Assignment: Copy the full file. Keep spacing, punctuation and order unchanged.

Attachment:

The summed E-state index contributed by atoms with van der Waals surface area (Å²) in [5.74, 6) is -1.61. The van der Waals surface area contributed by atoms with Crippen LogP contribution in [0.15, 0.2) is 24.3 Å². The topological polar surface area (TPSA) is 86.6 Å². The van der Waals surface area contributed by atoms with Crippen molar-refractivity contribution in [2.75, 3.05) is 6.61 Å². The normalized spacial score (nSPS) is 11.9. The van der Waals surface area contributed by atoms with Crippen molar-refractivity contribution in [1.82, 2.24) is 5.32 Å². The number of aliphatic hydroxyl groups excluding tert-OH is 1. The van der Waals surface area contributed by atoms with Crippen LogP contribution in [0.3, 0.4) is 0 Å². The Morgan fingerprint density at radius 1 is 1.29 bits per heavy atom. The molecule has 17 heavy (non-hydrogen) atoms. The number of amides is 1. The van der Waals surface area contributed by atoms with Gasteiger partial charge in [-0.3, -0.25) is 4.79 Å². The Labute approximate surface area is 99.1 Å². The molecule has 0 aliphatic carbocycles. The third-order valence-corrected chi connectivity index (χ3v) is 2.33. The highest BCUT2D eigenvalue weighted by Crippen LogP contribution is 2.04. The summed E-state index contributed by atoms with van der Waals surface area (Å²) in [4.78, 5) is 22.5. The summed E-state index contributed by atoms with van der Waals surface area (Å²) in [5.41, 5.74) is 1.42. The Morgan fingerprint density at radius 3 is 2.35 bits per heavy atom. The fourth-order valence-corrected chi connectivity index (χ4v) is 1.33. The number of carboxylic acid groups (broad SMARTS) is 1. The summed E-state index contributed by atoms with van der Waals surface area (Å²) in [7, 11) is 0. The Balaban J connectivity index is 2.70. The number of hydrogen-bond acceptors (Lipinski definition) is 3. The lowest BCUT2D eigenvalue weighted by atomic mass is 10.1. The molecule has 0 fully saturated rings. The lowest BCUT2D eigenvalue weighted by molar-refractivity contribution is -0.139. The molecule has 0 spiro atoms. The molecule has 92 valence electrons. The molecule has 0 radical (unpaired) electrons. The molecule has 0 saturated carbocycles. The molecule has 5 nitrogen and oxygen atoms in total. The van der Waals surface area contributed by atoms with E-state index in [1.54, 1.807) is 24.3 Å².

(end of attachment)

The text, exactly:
The summed E-state index contributed by atoms with van der Waals surface area (Å²) in [5.74, 6) is -1.61. The van der Waals surface area contributed by atoms with Crippen LogP contribution in [0.15, 0.2) is 24.3 Å². The topological polar surface area (TPSA) is 86.6 Å². The van der Waals surface area contributed by atoms with Crippen molar-refractivity contribution in [2.75, 3.05) is 6.61 Å². The normalized spacial score (nSPS) is 11.9. The van der Waals surface area contributed by atoms with Crippen molar-refractivity contribution in [1.82, 2.24) is 5.32 Å². The number of aliphatic hydroxyl groups excluding tert-OH is 1. The van der Waals surface area contributed by atoms with Crippen LogP contribution in [0.3, 0.4) is 0 Å². The Morgan fingerprint density at radius 1 is 1.29 bits per heavy atom. The molecule has 17 heavy (non-hydrogen) atoms. The number of amides is 1. The van der Waals surface area contributed by atoms with Gasteiger partial charge in [-0.3, -0.25) is 4.79 Å². The Labute approximate surface area is 99.1 Å². The molecule has 0 aliphatic carbocycles. The third-order valence-corrected chi connectivity index (χ3v) is 2.33. The highest BCUT2D eigenvalue weighted by Crippen LogP contribution is 2.04. The summed E-state index contributed by atoms with van der Waals surface area (Å²) in [4.78, 5) is 22.5. The summed E-state index contributed by atoms with van der Waals surface area (Å²) in [5.41, 5.74) is 1.42. The Morgan fingerprint density at radius 3 is 2.35 bits per heavy atom. The fourth-order valence-corrected chi connectivity index (χ4v) is 1.33. The number of carboxylic acid groups (broad SMARTS) is 1. The summed E-state index contributed by atoms with van der Waals surface area (Å²) in [7, 11) is 0. The Balaban J connectivity index is 2.70. The number of hydrogen-bond acceptors (Lipinski definition) is 3. The lowest BCUT2D eigenvalue weighted by atomic mass is 10.1. The molecule has 0 fully saturated rings. The lowest BCUT2D eigenvalue weighted by molar-refractivity contribution is -0.139. The molecule has 0 spiro atoms. The molecule has 92 valence electrons. The molecule has 0 radical (unpaired) electrons. The molecule has 0 saturated carbocycles. The molecule has 5 nitrogen and oxygen atoms in total. The van der Waals surface area contributed by atoms with E-state index in [1.54, 1.807) is 24.3 Å².